“Where in the world are we going?” my deceitful wife pressed.
I turned to her, enraged, “What! How am I supposed to know? This is ALL YOUR FAULT, EVE! You got us kicked out of our–”A deafening growl erupted behind me.
Petrified, I whipped around to see an enormous creature crouching low. A bush veiling its face, all I could see was its poise to attack. Inching back, I strained to recognize the beast that I had named.
“Bardales!” I cried. My most dear friend in all of Eden would never dare hurt me and Eve… or would he, now that everything had changed?
Hissing, he began to creep towards us, eyes ablaze. Opening his mouth, revealing jagged canines, the cheetah pounced. Eve screamed; shaking, her fear echoed back to the garden when our Father asked, “Where are you?”
Adrenaline kicking in, I grabbed Eve’s arm, and we fled. Out of nowhere, a strange boom sounded, lumpy, cold, hard pieces shot down, water poured like sheets and flashes of light sliced across the sky.
As we ran barefoot through the wilderness, Eve slipped on a stone, yelping as she fell face-first into the mud. When I started to lift her up, a bird flew into my face, and a weight knocked me to the earth.
Bewildered, I felt claws dig into my chest, drawing blood. In hot, agonizing pain, beside me I noticed Eve rise, coated in brown goop.
Instinctively, I grasped the cheetah’s fluffy ears and yanked them. Bardales began to relent, releasing a shrill cry, and I flipped on top of him.
While we were tangled in a full wrestle, Eve plotted to rescue me from my former friend. Suddenly, dark, wet mush flung into the cheetah’s eyes, blinding him.
With great sorrow overtaking my heart, I knew this would be my only chance to save myself. I wrapped my fingers around Bardales’ neck and squeezed. The life drained out of his eyes, and I leaned back, gasping for air, tears streaming down my cheeks.
Crying was an odd sensation—a feeling I had only experienced one time, on the day of the exile. Eve rushed over to me. I was soaked in water and blood. Mud dripped from her hair.
She drew me close, and we embraced, speechless. Turning to gaze at the lifeless cheetah, I felt an overwhelming sense of guilt. I raised my head to the sky as the storm waned, and wailed at the top of my lungs, “O Father, why does it have to be like this?”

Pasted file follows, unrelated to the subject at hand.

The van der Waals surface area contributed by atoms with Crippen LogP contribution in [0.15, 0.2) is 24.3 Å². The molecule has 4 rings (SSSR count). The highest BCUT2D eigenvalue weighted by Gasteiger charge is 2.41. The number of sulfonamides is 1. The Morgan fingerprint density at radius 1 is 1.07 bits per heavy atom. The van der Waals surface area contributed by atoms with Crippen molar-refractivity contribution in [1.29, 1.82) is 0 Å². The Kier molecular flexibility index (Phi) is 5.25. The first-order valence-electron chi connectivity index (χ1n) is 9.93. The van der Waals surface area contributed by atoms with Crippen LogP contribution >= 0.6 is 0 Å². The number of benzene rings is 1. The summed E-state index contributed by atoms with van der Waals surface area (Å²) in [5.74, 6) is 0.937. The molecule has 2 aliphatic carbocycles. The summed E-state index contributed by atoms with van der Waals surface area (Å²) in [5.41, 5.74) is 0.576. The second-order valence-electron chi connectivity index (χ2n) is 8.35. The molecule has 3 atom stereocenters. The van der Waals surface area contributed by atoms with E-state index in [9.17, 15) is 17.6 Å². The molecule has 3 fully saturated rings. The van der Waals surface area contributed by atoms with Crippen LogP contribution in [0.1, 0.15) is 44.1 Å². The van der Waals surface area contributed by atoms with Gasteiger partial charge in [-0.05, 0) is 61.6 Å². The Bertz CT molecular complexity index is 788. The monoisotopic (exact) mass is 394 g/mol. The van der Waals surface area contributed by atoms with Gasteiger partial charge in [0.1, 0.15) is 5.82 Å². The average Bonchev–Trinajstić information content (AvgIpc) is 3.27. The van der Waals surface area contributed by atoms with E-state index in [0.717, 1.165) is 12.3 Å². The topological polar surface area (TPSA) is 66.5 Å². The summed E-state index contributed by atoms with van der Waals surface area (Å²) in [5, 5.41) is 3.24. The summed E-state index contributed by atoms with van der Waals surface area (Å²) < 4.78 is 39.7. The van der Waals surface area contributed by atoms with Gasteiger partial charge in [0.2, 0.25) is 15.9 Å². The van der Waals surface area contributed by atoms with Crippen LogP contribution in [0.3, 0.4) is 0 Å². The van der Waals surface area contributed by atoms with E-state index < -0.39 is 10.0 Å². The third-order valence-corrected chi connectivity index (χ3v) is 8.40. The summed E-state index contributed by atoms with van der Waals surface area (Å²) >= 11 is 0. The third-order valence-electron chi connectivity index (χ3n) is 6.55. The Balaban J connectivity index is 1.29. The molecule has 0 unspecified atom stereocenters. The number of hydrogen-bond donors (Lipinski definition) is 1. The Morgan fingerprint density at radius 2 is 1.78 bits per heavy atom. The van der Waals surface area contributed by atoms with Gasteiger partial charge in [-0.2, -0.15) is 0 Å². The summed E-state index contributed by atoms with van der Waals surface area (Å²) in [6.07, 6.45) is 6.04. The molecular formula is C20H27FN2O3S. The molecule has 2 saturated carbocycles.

But, I was met with silence. No answers would come except the one from my wife. “It is my fault, Adam. If only I had not disobeyed our Father, we would still be in paradise.”
Her lip quivering in grief, I realized that our disobedience was not without consequence. We buried our beloved Bardales in an unmarked grave, never to be found again.
The gravity of our sin hit me harder than I could have ever fathomed, and Eve and I longed to be restored to our Father in perfect peace, consumed by His everlasting love.
Then the Lord God said, “Behold, the man has become like one of us in knowing good and evil. Now, lest he reach out his hand and take also of the tree of life and eat, and live forever—” therefore the Lord God sent him out from the garden of Eden to work the ground from which he was taken. He drove out the man, and at the east of the garden of Eden he placed the cherubim and a flaming sword that turned every way to guard the way to the tree of life. Genesis 3:22-24 ESV
I recently wrote this short story with the idea “What would Adam and Eve have experienced the day after getting exiled from the Garden of Eden?” Bardales is the cheetah’s name. I chose this name because it means ‘cheetah’ in Hebrew, the language that Adam and Eve may have spoken. However, they may have spoken Aramaic. I would love to hear your thoughts and feedback in the comments section below 🙂